The following is an excerpt from Naomi Quenk's book "Was That Really Me? How Everyday Stress Brings Out Our Hidden Personality":
(Further types will be posted in the future.)
The Form of the Inferior Function
Being out of character can be temporarily enjoyable when inhibitions are lessened, freeing up energy to explore unfamiliar but intriguing parts of oneself. Introverted Feeling types sometimes report becoming more sociable and outgoing. This is particularly true for male ISFPs and INFPs in their early twenties and somewhat less so for older males of these types. Women generally do not report this kind of lowering of inhibitions, perhaps because any such “positive” expression is likely to be eradicated by the negative expressions of anger and criticality that are the hallmarks of inferior Extraverted Thinking. Women may find these inferior function expressions to be more unacceptable than do men. However, over time the characteristic tolerance, flexibility, and quiet caring of Introverted Feeling types diminishes as the energy available to their dominant Introverted Feeling dwindles. “I lose my concern for harmony, my connection with my inner values,” said an INFP. An ISFP said he “searches for conflict and forgets about others' feelings.” ISFPs may also lose access to their auxiliary Sensing function. “I react quickly without finding out any facts,” said one. INFPs may similarly lose sight of their auxiliary Intuition. One INFP said that she “cannot process information, thoughts, or ideas” and becomes “focused on detail, making elaborate plans that are unnecessary.” Initially, INFPs and ISFPs may control their urge to blurt out hostile thoughts by engaging in destructive fantasies directed at just about anyone available. Alternatively, they may employ biting sarcasm and cynicism. As these tactics fail, the negative Extraverted Thinking of their inferior function becomes manifested in judgments of incompetence, aggressive criticism, and precipitous action. For ISFPs, tertiary Intuition may be revealed in their being plagued by the negative possibilities they imagine will be the inevitable, logical consequences of their incompetence. For INFPs, tertiary Sensing provides all the “facts” necessary to support their overwhelming sense of failure.
The comparison between dominant and inferior Extraverted Thinking is shown in Table 4.
Jung (1976a) alludes to these inferior manifestations in the following statement:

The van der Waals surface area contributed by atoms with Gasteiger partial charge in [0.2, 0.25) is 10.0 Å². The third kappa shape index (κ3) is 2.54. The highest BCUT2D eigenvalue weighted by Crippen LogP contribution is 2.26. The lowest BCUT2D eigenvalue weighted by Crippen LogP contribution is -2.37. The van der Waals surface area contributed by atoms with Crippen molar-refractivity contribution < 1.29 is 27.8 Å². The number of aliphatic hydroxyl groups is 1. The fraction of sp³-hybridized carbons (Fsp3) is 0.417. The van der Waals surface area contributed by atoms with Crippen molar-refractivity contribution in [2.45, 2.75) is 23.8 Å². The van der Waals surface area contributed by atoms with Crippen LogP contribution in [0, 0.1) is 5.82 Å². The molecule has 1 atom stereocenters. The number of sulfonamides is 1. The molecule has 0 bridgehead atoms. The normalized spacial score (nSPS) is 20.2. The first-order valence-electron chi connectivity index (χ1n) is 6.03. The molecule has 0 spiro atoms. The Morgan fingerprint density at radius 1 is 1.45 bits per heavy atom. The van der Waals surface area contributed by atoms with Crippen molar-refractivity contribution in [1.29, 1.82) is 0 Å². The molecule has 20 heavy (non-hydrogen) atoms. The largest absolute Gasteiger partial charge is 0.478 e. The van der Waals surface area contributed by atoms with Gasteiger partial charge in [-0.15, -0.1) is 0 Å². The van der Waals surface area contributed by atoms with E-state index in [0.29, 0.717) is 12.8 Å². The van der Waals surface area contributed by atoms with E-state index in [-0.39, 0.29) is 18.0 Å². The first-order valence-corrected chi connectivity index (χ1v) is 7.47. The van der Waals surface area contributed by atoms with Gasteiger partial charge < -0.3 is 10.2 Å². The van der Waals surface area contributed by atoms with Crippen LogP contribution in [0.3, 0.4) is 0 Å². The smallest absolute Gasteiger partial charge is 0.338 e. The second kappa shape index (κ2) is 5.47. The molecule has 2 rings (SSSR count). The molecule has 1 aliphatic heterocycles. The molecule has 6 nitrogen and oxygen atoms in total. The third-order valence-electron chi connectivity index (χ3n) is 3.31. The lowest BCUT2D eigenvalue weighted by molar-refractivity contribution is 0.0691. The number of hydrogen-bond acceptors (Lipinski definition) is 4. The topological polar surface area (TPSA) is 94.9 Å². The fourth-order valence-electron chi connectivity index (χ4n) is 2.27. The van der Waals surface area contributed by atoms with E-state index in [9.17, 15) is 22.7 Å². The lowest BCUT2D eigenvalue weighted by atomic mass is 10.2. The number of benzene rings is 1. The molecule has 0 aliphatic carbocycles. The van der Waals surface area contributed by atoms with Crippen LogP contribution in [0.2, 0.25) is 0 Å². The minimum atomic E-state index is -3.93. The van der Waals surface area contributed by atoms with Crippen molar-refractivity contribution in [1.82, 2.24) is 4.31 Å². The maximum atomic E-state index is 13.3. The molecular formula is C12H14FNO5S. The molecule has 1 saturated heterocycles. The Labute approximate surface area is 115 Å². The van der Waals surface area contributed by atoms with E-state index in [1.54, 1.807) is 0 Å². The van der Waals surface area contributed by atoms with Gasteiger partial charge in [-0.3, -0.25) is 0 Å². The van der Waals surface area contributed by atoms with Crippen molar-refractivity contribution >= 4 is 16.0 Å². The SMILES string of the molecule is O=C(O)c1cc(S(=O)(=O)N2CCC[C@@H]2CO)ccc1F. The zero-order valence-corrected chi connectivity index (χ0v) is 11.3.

Just as introverted thinking is counterbalanced by a primitive feeling, to which objects attach themselves with magical force, introverted feeling is counterbalanced by a primitive thinking, whose concretism and slavery to facts surpass all bounds. (p. 388)
Judgments of Incompetence
In the early stages of expression of their inferior function, Introverted Feeling types often project their unconscious fears of their own incompetence. They become hypersensitive to others' mistakes. Because of the Extraverted attitude of their inferior function, the projections often extend to large segments of the outer world, encompassing much of humanity. Once caught up in this state, they see incompetence in employees, bosses, colleagues, strangers on the street, the person on the other end of the telephone, drivers on the highway, local and national institutions, and major world figures.
Introverted Feeling types in this state may complain loudly about others' gross ineptitude. ISFPs and INFPs seem to turn into the very opposite of their accepting, nonjudgmental, and flexible selves, coming across as harsh critics and judges whose standards of competence are too extreme to be met.
Dominant and Inferior Expressions of Extraverted Thinking
As Dominant Function of As Inferior Function of:
ESTJs and ENTJs
• Truth and accuracy
• Decisive action
ISFPs and INFPs
• Judgments of incompetence
• Aggressive criticism
• Precipitous action
Inferior Thinking often comes out in an unrelenting search for accuracy— in a precise, nitpicky logic and focus, and an almost legalistic standard of validity. One INFP said, “I home in on precise logic and truth and am very critical, detailed, picky, frustrated, and irritable. I'm nitpicky and see only what is in front of me.” An ISFP said, “I'm in a bad mood and show it. I cut myself off and am critical, judgmental, bitchy; I am not accepting, happy, optimistic, nice, or understanding. Usually, I am friendly and always have time for people. When I'm tired and vulnerable, I can get into this state by remembering some incredibly dumb thing I did—an embarrassing moment. Or somebody else's incompetence that reflects on my own will set me off.”
When this projection of their sense of incompetence fails to take care of whatever has triggered it, the negative energy of the inferior function takes the form of critical self-judgment. Introverted Feeling types become focused on their own incompetence, extending it both backward and forward in time and including the world at large in their conclusion. In the words of one INFP:
I become overwhelmed by an awareness that I am totally incompetent at everything I do, that I always have been and always will be—and that the whole world knows it! The truth of this is beyond doubt. I am mortified at not recognizing this before, and of compounding the offense by acting as if I were competent. I am unable to verbalize my despair to others for fear I will make a fool of myself by acknowledging my former ignorance of my true lack of ability. I view my advanced degrees and other achievements as the result of people feeling sorry for me— I was too emotionally fragile to be told the truth. “Everything seems impossible,” said an ISFP. “I begin to lose faith in my ability to do even the simplest task, and I especially distrust my ability to make competent decisions about my life.” An INFP said, “I become rigid and think I am stupid, hopeless, etc. I often play a mental videotape of all the times I remember getting things wrong.” Another INFP described being “very arbitrary, loud, direct, hateful. I become inflexible,